There is an oft-cited dramatic principle most children learn in school called Chekhov’s gun. Its exact meaning and significance has been mangled as time has gone on by bloggers like myself, but the general idea is this: If you’re gonna show a gun in a story, at some point, someone’s gonna shoot the gun. There’s no point in showing a weapon primed for use if the narrative arc you are creating is not going to use said weapon.
Most narratives adhere to this rule. Show a gun in the first act, the gun goes off in the second or third. Internet culture has developed a corollary to this rule: If something is popular, eventually it will get a gun meme.
The term “gun meme” might refer to two broad categories of digital ephemera. The first is the more obvious one — memes about firearms and gun rights usually posted by people with “#2A” in their bio who think they are Sam Elliott in The Big Lebowski or John Goodman in The Big Lebowski.
Then there’s the other type of gun meme: pop stars with stock photos of weaponry photoshopped into their hands. These gun memes serve multiple purposes, with the weapons often Photoshopped into the hands of pop stars and celebrities one might generally describe as “nice” or at least “not aggressive.” Ariana Grande, Marie Kondo, pretty much any remotely famous K-pop star (as chronicled on kpopwithguns.tumblr.com).
The discrepancy between gun holder and, well, gun, is obvious. But the memes also function as metaphors for the cults of personality the objects of online stan culture enjoy. The joke is that Ariana Grande doesn’t really need a gun to force anyone to support her. To paraphrase our president, the stanned could stand in the middle of 5th Avenue and shoot somebody and they wouldn’t lose stans.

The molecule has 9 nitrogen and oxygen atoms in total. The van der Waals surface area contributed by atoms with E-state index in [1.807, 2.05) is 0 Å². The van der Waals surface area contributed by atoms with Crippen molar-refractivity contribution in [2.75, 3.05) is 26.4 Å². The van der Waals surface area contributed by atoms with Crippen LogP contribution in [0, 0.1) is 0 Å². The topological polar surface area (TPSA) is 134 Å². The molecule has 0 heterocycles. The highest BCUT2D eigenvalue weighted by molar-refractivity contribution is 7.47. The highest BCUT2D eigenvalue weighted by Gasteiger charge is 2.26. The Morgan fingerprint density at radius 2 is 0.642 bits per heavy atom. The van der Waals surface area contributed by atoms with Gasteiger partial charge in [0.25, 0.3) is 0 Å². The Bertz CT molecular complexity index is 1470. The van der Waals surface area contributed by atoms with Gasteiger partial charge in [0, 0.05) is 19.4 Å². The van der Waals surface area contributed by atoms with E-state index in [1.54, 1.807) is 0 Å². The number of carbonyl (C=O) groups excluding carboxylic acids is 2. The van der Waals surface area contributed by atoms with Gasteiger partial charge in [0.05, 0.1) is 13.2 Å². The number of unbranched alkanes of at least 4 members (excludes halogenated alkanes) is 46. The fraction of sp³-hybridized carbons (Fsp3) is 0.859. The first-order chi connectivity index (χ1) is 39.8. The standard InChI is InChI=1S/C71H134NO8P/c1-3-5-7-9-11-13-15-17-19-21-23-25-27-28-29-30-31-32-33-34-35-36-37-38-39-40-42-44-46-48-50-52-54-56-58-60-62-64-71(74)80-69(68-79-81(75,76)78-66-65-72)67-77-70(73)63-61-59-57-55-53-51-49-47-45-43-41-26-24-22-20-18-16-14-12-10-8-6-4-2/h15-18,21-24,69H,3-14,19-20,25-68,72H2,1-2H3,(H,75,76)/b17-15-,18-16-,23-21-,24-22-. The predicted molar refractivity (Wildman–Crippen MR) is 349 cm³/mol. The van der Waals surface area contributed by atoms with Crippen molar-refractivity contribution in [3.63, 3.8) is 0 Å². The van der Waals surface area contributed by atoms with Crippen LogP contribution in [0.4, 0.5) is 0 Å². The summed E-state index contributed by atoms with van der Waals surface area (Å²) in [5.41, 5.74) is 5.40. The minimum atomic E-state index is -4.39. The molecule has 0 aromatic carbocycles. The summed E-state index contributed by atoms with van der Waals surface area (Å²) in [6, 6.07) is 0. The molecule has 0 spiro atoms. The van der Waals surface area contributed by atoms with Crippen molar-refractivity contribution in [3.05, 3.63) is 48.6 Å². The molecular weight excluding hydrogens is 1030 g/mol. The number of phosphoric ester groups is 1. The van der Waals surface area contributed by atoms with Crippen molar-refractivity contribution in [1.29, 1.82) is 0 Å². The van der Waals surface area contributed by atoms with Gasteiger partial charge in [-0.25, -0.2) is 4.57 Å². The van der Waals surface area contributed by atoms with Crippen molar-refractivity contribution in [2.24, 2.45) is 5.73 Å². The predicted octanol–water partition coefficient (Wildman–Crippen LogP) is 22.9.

A popular variant of the celebrity gun meme came to fruition last summer when cult-favorite singer-songwriter Carly Rae Jepsen was handed an inflatable sword onstage, following months of fans insisting that she be given a sword. The idea spawned from a viral Tumblr post.
The stan aspect of gun memes also dovetails nicely with “delet this” [sic]. The format is self-explanatory: someone posts something bad online, and somebody “dares” them to delete their post with a picture of a gun-wielding character.
The gun meme reached a new stage last week with the announcement of a new pair of Pokémon games — Pokémon Sword and Pokémon Shield — along with the reveal of the three starter creatures that players will get to choose from. There’s Scorbunny, the rabbit-like fire Pokémon; Sobble, a water Pokémon; and Grookey, the monkey-like grass Pokémon.
Almost immediately, fans drew connections between the logo color for each game and the starter Pokémon. Sword’s blue logo corresponds with the water-type Sobble, and Shield’s red logo corresponds with the fire-type Scorbunny.
Where, then, does that leave Grookey? The grass-type primate, lacking a corresponding title, was assigned to the only possible option for a hypothetical third game, Pokémon Gun. (The “gun versus sword” argument is a longstanding point of contention, up there with “pirates versus ninjas” and “a horse-sized duck or 100 duck-sized horses.”)
This has, as expected, led to a slew of fan art and memes based on the idea of Pokémon Gun, a title whose mere intimation would be sacrilege to Nintendo.
(This last one is based off of an internet-famous set of panels from Hellboy.)
The idea has become so prevalent that one local newspaper even ended up including a fan-made logo for Pokémon Gun in its local newspaper.
As of right now, Pokémon Gun does not exist. But it’s possible that in a few years, Nintendo will release both games together in a new combo package, just as it has done in iterations past (Pokémons Ruby and Sapphire, for instance, become Pokémon Emerald). All of this is to say that nothing is impossible. If the internet can give Carly Rae Jepsen a sword, there’s a non-zero chance it can give Grookey a gun too.